Are you horrified by the idea of a stressful commute to the city centre? Does the mere thought of sitting behind a desk all day make you squirm? Do your eyes hurt every time you imagine staring at a computer screen all day? If you answered “yes” to these questions, then a typical office job is probably not for you. Luckily, there are plenty of occupations that keep you outside and away from the suffocating confines of an office. These are four of many outdoor career paths for those free-spirited individuals who would rather work in the open air.
Agriculture is the most essential and fundamental of all industries. Farmers quite literally keep humanity alive, and they do it in with mud on their boots and blue skies above their heads. Working on a farm can include all sorts of jobs, from picking vegetables to designing irrigation systems. Areas of expertise include operating farming equipment, understanding different types of crops, and mastering the chemical composition of soil. Lots of universities offer programs in agriculture, or you could simply seek work on a farm and learn by doing.
If you’re interested in environmental justice and protecting the natural world against pervasive threats, then a career as an environment officer might be perfect for you. Officers are responsible for tracking down poachers, illegal loggers, and any other criminals who break environmental laws. You’ll patrol parks, lakes, and rivers rather than rural towns and city streets.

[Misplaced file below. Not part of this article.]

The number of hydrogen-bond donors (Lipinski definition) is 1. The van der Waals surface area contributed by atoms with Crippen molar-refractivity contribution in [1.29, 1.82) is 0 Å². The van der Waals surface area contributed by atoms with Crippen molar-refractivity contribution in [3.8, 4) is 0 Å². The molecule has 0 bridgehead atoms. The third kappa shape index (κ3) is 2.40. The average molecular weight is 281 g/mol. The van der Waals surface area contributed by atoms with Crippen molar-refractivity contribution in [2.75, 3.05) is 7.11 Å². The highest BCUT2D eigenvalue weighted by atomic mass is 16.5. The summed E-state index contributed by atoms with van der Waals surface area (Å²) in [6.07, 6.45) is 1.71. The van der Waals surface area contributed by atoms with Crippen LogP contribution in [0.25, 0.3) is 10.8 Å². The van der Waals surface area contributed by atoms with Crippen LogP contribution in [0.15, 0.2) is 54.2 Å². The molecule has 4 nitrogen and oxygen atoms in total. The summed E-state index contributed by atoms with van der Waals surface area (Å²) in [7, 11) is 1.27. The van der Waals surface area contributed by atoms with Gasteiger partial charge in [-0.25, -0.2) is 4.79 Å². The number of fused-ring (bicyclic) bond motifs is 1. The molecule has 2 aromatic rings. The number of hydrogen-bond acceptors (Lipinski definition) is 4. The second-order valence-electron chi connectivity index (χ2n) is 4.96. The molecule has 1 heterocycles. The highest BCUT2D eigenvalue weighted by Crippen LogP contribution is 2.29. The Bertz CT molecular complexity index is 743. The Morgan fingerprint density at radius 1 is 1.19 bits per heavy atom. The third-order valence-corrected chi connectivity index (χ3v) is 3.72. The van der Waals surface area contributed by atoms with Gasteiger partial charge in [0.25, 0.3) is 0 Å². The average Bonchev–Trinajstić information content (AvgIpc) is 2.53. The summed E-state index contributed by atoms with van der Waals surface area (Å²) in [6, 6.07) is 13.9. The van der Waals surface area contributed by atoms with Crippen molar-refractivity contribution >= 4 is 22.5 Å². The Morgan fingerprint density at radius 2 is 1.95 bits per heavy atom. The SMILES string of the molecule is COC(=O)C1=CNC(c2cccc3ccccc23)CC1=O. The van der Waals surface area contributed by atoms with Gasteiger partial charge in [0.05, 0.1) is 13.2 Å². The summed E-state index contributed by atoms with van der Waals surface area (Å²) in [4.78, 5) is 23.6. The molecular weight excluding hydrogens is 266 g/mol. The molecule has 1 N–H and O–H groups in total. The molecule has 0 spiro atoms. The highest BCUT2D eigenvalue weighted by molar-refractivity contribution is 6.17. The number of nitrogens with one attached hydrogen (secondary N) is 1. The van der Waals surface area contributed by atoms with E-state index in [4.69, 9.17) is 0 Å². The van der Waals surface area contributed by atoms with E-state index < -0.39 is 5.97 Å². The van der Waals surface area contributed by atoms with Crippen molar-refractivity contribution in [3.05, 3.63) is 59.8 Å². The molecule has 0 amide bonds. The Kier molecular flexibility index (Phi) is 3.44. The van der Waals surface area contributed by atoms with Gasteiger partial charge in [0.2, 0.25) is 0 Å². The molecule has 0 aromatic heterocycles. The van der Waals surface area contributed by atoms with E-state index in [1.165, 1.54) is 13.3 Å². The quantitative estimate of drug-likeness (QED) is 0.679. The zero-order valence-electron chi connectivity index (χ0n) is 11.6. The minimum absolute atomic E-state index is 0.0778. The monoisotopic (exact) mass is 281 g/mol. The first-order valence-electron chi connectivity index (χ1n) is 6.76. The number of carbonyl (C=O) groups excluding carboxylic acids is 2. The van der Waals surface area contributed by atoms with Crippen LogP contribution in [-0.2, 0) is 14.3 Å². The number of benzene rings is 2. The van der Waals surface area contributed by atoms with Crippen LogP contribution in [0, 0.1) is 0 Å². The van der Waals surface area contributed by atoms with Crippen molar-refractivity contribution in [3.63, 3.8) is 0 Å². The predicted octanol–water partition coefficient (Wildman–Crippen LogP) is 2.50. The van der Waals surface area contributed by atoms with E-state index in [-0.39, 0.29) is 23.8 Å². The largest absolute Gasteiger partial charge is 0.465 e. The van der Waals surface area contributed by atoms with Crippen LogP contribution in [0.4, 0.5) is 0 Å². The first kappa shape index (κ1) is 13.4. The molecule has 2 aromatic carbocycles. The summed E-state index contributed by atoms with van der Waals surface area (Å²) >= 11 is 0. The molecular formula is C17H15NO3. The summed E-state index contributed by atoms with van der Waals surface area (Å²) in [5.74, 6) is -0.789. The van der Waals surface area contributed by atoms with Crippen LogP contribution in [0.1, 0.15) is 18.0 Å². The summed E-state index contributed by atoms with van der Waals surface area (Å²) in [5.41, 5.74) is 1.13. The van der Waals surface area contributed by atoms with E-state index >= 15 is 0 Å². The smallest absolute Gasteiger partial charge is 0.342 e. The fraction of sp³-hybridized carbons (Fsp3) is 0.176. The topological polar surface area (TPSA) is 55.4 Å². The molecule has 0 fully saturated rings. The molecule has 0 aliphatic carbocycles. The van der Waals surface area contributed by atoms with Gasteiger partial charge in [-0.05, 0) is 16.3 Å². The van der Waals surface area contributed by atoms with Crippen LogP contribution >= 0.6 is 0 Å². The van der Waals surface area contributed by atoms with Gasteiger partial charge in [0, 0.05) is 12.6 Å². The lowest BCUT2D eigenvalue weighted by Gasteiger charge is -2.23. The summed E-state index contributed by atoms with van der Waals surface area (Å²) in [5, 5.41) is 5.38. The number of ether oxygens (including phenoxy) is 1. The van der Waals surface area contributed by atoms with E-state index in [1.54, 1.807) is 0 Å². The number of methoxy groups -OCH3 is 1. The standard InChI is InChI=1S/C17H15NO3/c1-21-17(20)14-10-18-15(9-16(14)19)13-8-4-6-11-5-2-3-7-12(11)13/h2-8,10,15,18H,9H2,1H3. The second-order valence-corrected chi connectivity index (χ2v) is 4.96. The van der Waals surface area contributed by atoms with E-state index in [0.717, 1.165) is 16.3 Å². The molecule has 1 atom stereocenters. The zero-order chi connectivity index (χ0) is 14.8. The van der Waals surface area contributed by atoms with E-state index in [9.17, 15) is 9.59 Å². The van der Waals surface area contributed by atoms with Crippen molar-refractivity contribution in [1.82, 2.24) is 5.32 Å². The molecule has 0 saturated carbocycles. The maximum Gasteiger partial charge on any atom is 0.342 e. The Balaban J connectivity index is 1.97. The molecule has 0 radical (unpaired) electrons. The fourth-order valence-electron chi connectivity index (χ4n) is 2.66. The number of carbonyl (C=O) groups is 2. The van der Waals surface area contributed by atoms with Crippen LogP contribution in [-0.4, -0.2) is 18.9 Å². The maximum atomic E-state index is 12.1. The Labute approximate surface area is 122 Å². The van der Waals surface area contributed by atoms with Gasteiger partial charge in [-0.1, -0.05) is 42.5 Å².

If you like being outside and working with your hands, then landscaping work could be right up your alley. Not only will you surround yourself with plants, dirt, and other mainstays of the natural world, but you’ll also have the satisfaction of beautifying previously ugly tracts of land. Landscaping will be perfect for you if you’re the kind of person who appreciates looking back at a job well done.
This is a great career for anyone who combines a love of being outside with a keen interest in history and human societies. As any seasoned archaeologist could tell you, digs involve months (or even years) of outdoor work. All this digging might require lots of grit and no shortage of patience, but it comes with the consolation of countless hours in the great outdoors.
If nature is your home, then don’t subject yourself to the dungeons of the corporate world. These four careers offer rewarding, exciting alternatives.
Do you know of any other outdoor career paths? Post them in the comments below.